On September 21, the National Bank of Hungary issued two new coins to mark the 225th anniversary of birth of one of the country’s most prolific thinkers. Count István Széchenyi (1791–1860), a leading figure in the political struggles of Hungary’s reform era, was a key character in the transformation of Hungarian society. He played an instrumental role in the development of Hungary’s economy and public life, the country’s transportation network, and the use of the Hungarian language in science. Széchenyi is also remembered as having successfully launched important reforms in Hungarian sports. (Scroll down for a biography of “the Greatest Hungarian.”)
The coins, struck in both silver (Proof) and cupro-nickel (Brilliant Uncirculated), are produced by the Mint of Hungary on behalf of the National Bank and are designed by Mihály Fritz. The obverse of this double-sized Crown coin depicts the building of the Hungarian Academy of Sciences, with the statue of István Széchenyi by József Engel in the foreground (see photo near bottom of page).
The main motif on the reverse side of the coin is a facing portrait of István Széchenyi, hands resting in his lap, with a portion of Hungary’s first train timetable visible behind him. A steam locomotive can be seen above the timetable. The silver version is the first 20,000-forint denomination in the series of commemorative silver coins, and it is also the largest coin in the series.
|2,000 forint||Cupro-nickel||66.9 g||52.5 mm||Brilliant Uncirculated||5,000|
|20,000 forint||.925 Silver||77.76 g||52.5 mm||Proof||5,000|
Both coins are available for their face value; the cupro-nickel edition is produced especially with the younger collector in mind. For more information on this and other coins issued by the National Bank, please visit the website of the Mint of Hungary. International orders dispatched where applicable.
The son of Count Ferenc Széchenyi (founder of the National Museum) and Countess Julianna Festetics (the younger sister of Count György Festetics, the founder of the Georgicont, Hungary’s first university-level institution for the study of agriculture), István Széchenyi spent his youth in Vienna and at the family’s estates in Vas County, at Nagycenk.
He received an education befitting an aristocrat and, later, a soldier. As a result of his travels abroad, his appetite for reading, and his conversations with fellow enlightened thinkers, he came to realize that Hungary lagged woefully behind Europe in many respects. With this exposure to the outside world and its resources, Széchenyi resolved to change conditions in Hungary and to spur the other members of the Hungarian aristocracy to do the same.
While in England, he studied horse breeding, the use of machinery, bridge building and engineering, and investment in other modern technical facilities, while also learning about the constitutional political system. In France and Italy, he made note of outstanding examples of canal construction and river engineering. Back at home he donated one year of his income to founding the Hungarian Academy of Sciences, and also played an important role in the establishment of the National Casino, which served as a vital forum for the exchange of ideas among Hungary’s elite. In his famous works Credit (1830), World/Light (1831), and Stádium (1833), he outlined a comprehensive program for dismantling the feudal conditions in his country and accelerating the development of Hungarian civil or middle-class society. In his newspaper articles, he touched upon almost every aspect of the reform era, from the development of the Hungarian language to the construction of railways.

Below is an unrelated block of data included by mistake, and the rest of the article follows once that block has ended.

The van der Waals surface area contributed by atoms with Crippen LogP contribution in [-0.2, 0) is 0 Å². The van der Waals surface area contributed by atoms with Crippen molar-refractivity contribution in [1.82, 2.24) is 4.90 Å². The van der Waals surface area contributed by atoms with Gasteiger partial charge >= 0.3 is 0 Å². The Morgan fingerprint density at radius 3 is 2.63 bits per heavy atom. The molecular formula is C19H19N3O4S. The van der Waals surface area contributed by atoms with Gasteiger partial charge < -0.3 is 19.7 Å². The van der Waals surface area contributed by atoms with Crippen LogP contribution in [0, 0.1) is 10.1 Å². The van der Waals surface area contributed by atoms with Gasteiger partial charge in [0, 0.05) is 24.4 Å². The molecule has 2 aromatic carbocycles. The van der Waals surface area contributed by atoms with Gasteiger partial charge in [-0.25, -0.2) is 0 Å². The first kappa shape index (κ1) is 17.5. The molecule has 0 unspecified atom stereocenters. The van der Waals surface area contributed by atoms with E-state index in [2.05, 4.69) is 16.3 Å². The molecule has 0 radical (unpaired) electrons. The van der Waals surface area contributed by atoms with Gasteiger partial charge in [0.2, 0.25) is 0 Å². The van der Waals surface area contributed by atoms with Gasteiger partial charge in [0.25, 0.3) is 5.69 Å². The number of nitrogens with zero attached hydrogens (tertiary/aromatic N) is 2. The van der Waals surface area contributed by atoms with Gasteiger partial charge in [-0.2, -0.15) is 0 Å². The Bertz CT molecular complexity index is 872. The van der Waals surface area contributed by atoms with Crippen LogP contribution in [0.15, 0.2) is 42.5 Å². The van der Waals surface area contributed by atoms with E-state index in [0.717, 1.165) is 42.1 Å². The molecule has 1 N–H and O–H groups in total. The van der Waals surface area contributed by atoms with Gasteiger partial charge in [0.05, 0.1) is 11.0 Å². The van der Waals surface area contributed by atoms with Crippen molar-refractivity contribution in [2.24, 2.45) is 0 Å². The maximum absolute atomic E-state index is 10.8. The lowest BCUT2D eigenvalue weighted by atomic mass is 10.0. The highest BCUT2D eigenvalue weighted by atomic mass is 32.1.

Széchenyi’s tireless efforts are especially remembered in Budapest, as he was instrumental in the construction of the famous Chain Bridge, begun in 1842 and spanning the Danube River between Buda and Pest. This engineering contribution was seen as a key step toward uniting the city as Hungary’s capital, furthering its importance in politics, commerce, and the arts and sciences.
For many years, he headed the efforts to regulate the Danube at the Iron Gates, in order to make the river navigable year round and facilitate the flow of Western goods to the East by way of this important commercial route. Lajos Kossuth, governor-president of the Kingdom of Hungary during the revolution era, referred to Széchenyi as the “greatest Hungarian” despite their lack of agreement on political matters.
Széchenyi was Minister of Public Works and Transport in the spring of 1848, helping to develop Hungary’s first nationwide railway network. Unfortunately, his mental health had begun to deteriorate, and he had to resign from this post in September the same year. He was moved to a sanatorium in Döbling, near Vienna, and after several years of treatment and recuperation, his health began to improve and he regained his interest in the world. As the illness did not affect his logic or memory, he soon began writing covert pamphlets against the repressive government that had been imposed on Hungary after the failed revolution of 1848. His activities were discovered by the Imperial police and, despite his standing in society and his good reputation, he was severely threatened, after which his overall health once again deteriorated.
Finally, on the night of April 8, 1860, István Széchenyi committed suicide with a pistol shot to the head. Upon learning of the tragic news, all Hungary mourned his death. The Academy of Sciences, which he founded, went into official mourning, along with the most prominent persons of the leading political and cultural associations.